Beyond the particular issue of the Rohingya people, wider religious intolerance against Muslims in Burma is causing serious concern. In the past two years, a wave of violence and hatred has swept the country. Aung San Suu Kyi, whom I had the privilege to meet, expressed concern about religious intolerance and said that some were using religion for political purposes. Will the Minister press the Burmese Government to hold to account all those inciting violence or hatred and to ensure inter-religious harmony? This is an opportunity for Burma, with its melting pot of religions, to show that freedom of religion is a foundation of true democracy.

The proposed legislation restricting inter-religious marriage and religious conversion, about which there is great concern, must be abandoned as soon as possible. Ultimately, however, the most significant test of Burma’s democratic reforms are the elections in 2015. During my visit, some were concerned that they would be postponed and that the Government were playing games, but I understand that the election commission in Burma has confirmed they will go ahead next October or November. However, Aung San Suu Kyi’s clear message to us was that they had to be fair, free and on time. Without amendments to the constitution enabling her to stand for the presidency; without international monitors in place some months before—Britain could play a role in that—to assess the climate in which the campaign is held; without further legislative reform to end the arbitrary arrest and imprisonment of activists and protesters; and without the release of all remaining prisoners, it is difficult to see how the elections can be free and fair. What pressure is being brought to bear on the Burmese Government to amend the constitution?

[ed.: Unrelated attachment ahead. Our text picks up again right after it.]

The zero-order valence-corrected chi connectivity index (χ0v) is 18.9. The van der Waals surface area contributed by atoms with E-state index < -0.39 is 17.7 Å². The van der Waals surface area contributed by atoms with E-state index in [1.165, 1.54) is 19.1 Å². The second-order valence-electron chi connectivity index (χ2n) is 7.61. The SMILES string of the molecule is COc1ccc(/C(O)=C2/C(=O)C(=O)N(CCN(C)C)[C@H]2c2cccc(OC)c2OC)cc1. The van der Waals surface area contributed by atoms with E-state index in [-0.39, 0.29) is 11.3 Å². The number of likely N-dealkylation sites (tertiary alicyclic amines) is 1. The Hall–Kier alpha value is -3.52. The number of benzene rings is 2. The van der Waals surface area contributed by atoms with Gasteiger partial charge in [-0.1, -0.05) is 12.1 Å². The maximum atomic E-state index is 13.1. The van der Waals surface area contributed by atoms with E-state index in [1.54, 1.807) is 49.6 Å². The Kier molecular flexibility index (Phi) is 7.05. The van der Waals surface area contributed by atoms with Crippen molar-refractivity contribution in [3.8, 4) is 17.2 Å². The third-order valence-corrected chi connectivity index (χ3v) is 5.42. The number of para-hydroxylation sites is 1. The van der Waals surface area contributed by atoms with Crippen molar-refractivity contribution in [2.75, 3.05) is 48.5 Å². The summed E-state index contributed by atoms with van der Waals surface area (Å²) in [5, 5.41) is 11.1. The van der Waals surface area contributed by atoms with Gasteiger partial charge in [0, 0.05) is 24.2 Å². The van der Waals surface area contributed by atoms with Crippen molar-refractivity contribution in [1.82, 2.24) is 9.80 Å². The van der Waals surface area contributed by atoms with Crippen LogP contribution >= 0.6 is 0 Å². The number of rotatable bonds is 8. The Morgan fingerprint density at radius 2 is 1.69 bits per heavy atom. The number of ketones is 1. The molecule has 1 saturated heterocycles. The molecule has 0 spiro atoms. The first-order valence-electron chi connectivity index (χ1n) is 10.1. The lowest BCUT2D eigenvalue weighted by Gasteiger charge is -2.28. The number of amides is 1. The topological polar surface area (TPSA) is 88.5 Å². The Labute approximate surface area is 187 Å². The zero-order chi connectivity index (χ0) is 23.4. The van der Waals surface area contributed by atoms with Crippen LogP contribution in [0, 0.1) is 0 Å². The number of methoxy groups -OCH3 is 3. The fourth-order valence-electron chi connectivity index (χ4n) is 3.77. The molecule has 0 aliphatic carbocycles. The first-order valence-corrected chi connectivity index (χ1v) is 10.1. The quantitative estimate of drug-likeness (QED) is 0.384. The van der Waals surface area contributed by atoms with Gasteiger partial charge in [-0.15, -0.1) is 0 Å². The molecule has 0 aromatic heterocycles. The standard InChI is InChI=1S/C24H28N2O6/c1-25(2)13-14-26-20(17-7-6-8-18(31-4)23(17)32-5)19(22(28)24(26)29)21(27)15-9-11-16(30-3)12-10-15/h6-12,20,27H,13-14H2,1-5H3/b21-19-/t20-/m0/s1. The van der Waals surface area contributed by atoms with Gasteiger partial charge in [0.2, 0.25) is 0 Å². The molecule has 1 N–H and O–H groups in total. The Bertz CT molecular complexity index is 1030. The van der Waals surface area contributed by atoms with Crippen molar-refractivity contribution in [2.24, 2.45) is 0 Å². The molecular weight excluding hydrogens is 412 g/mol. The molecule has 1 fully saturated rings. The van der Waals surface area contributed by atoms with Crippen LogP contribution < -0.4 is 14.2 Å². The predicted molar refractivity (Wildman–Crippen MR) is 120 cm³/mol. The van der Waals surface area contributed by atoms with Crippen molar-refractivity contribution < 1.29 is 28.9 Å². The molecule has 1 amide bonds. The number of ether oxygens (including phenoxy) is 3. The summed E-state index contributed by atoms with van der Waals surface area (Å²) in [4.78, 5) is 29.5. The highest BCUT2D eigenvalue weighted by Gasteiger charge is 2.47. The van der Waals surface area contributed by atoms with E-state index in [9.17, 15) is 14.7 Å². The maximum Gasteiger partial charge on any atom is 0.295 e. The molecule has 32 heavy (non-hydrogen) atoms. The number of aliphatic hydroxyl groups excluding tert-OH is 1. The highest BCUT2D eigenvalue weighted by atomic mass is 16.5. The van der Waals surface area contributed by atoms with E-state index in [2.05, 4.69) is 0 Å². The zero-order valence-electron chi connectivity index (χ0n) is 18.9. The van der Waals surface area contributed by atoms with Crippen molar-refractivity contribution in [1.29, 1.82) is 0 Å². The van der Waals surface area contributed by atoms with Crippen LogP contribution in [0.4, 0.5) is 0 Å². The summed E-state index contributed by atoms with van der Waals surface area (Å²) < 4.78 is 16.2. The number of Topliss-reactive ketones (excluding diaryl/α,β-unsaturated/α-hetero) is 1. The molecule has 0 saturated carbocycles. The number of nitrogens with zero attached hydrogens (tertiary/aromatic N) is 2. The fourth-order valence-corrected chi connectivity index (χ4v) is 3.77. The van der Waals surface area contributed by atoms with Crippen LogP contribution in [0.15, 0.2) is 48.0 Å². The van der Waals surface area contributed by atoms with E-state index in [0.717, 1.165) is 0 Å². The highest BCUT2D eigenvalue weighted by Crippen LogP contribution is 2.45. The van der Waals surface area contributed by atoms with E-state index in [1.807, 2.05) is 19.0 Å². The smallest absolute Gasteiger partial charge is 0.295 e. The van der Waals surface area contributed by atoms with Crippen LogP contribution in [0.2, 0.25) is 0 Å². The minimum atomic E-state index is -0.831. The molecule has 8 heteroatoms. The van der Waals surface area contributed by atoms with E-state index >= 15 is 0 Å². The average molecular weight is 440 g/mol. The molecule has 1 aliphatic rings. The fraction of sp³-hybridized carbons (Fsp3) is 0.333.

Britain and the international community must be vigilant and heed the words not only of Aung San Suu Kyi but of those I met from the different ethnic nationalities, civil society and so on, all of whom, without exception, told me that reforms had stalled. We need to ensure that further religious strife does not get in the way of true freedom and democracy.

Despite the gloom and despair over the lack of reform, I was most impressed by those who expressed the greatest determination and commitment to the pathway of democratic reform. I am talking about those who have the most reason to feel bitter and negative and to give up, the former political prisoners, who instead spoke to me about the culture of dialogue, about which they were still positive. It is the duty of this House and this Government to be on their side and to help ensure that society in Burma is free and fair.

7.19 pm

The Minister of State, Foreign and Commonwealth Office (Mr Hugo Swire): I congratulate my hon. Friend the Member for Enfield, Southgate (Mr Burrowes) on securing this debate, and I welcome his insights following